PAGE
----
3
$\begingroup$

I am wondering the reason $(-1)^{n-1} \frac{n}{3n + 1}$ is divergent although the limit of $\frac{n}{3n + 1}$ is $1/3.$

Any explanation will be greatly appreciated!

$\endgroup$
2
  • 1
    $\begingroup$ @DonThousand: The sequence can't converge since the limit is not $0$ and it does not have an ultimately constant sign. $\endgroup$
    – Bernard
    Jun 17, 2021 at 20:48
  • 1
    $\begingroup$ A sequence is divergent if it doesn't converge. Since $n/(3n+1)$ converges to $1/3$, your sequence looks like $1/3,-1/3,1/3,-1/3,...$, which is osscilating. $\endgroup$
    – pax
    Jun 17, 2021 at 20:49

5 Answers 5

8
$\begingroup$

Let $a_n = (-1)^{n-1} \frac{n}{3n+1}$. Then $a_{2n} = -\frac{2n}{6n+1}$ and $a_{2n+1} = \frac{2n+1}{6n+4}$. Observe that $$\lim_{n\to \infty}a_{2n} = -\frac{1}{3} \qquad \lim_{n\to \infty}a_{2n+1} = \frac{1}{3}$$

Since the limits along two subsequences differ, then $a_n$ diverges.

$\endgroup$
3
  • $\begingroup$ Hi, what is the criterium that have you used? At this moment I have forgotten it. +1 $\endgroup$
    – Sebastiano
    Jun 17, 2021 at 21:00
  • 2
    $\begingroup$ @Sebastiano If $x_n \to a$ , then any subsequence satisfies $x_{n_k} \to a$. If the conclusion does not hold for a sequence, by contrapositive it must be that the parent sequence does not converge. $\endgroup$ Jun 17, 2021 at 21:01
  • $\begingroup$ Thank you very much for your collaboration....thank you again. $\endgroup$
    – Sebastiano
    Jun 17, 2021 at 21:04
2
$\begingroup$

Consider two subsequences of the given sequence, viz. the even subsequence, and the odd subsequence.

  • For even $n$, we may write $n=2k$ for $k\in\mathbb{N}$. Then we have : $$\lim_{n\to\infty}(-1)^{n-1} \frac{n}{3n + 1} = \lim_{k\to\infty}(-1)^{2k-1} \frac{2k}{6k + 1} = -\lim_{k\to\infty} \frac{1}{3 + \frac{1}{2k}} = -\frac{1}{3}$$

  • For odd $n$, we may write $n=2k+1$ for $k\in\mathbb{N}$. Then we have : $$\lim_{n\to\infty}(-1)^{n-1} \frac{n}{3n + 1} = \lim_{k\to\infty}(-1)^{2k+1-1} \frac{2k+1}{6k + 3 + 1} = \lim_{k\to\infty} \frac{1}{3 + \frac{1}{2k+1}} = \frac{1}{3}$$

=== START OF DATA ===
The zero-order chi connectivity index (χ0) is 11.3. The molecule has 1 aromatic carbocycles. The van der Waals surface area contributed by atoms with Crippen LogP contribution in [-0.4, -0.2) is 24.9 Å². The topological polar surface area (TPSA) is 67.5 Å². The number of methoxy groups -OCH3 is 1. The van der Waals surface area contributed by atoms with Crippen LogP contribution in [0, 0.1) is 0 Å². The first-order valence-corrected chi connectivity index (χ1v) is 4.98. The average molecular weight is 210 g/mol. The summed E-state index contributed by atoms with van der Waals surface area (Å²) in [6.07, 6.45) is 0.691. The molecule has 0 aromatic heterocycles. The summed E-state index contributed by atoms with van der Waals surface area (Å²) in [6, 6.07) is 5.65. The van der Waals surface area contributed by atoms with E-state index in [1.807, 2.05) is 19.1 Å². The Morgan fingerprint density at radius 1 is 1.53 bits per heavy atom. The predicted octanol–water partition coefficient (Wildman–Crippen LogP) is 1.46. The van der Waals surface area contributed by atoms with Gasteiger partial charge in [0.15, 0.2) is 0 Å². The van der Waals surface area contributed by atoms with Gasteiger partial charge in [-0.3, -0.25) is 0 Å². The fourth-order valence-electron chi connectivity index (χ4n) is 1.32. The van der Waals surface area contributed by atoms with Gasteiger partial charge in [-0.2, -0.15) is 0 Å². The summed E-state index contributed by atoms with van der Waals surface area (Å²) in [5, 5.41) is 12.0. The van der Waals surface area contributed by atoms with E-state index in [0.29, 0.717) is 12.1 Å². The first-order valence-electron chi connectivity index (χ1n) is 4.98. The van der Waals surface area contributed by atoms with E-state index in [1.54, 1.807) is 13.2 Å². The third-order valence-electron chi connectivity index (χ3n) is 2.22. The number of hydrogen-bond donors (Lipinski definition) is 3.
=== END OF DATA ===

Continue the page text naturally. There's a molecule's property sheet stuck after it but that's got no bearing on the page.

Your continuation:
So, the odd and the even subsequences of the original sequence converge to two different limit points. Thus, the sequence is not convergent.

$\endgroup$
1
$\begingroup$

Convergence implies that there exists a singular limit to the sequence, which itself requires that for all $\epsilon > 0$, there exists an $ N \in \mathbb{N} $ such that $$ |a_n - a| < \epsilon, \quad \forall n \geq N. $$ This convergence condition does not hold true for the sequence $a_n = \frac{(-1)^{n-1}n}{3n+1}$ purely due to its oscillatory nature and the fact that its limit when the $(-1)^n$ is removed, is nonzero.

$\endgroup$
1
$\begingroup$

Since the sequence $\frac{n}{3n+1}$ converges to a nonzero value, convergence of $(-1)^n\frac{n}{3n+1}$ would imply convergence of $(-1)^n.$ However, this sequence is known to be divergent.

$\endgroup$
1
$\begingroup$

Suppose a limit $L$ exists.

Case $1$: $L\ge 0$. Then for all $\epsilon > 0$, there is some $N\in\mathbb N$ such that for all $n\ge N$

$$|a_n-L|<\epsilon.$$

Choose $\epsilon = 1/5$, and find such an $N$ as above. Then as $n=2N > N$ we must have $|a_{2N}-L|<1/5$ or

$$-1/5 < L-1/5 < -\dfrac{N}{3N+1}=a_{2N} < L+1/5$$

but $a_{2N}=-\dfrac{N}{3N+1} <-\dfrac{N}{3N+N} = -\dfrac{N}{4N} = -\dfrac{1}{4} \not > -\dfrac{1}{5}$.

Contradiction.

Case $2$: $L<0$. Apply similar thinking.

$\endgroup$

Your Answer

By clicking “Post Your Answer”, you agree to our terms of service, privacy policy and cookie policy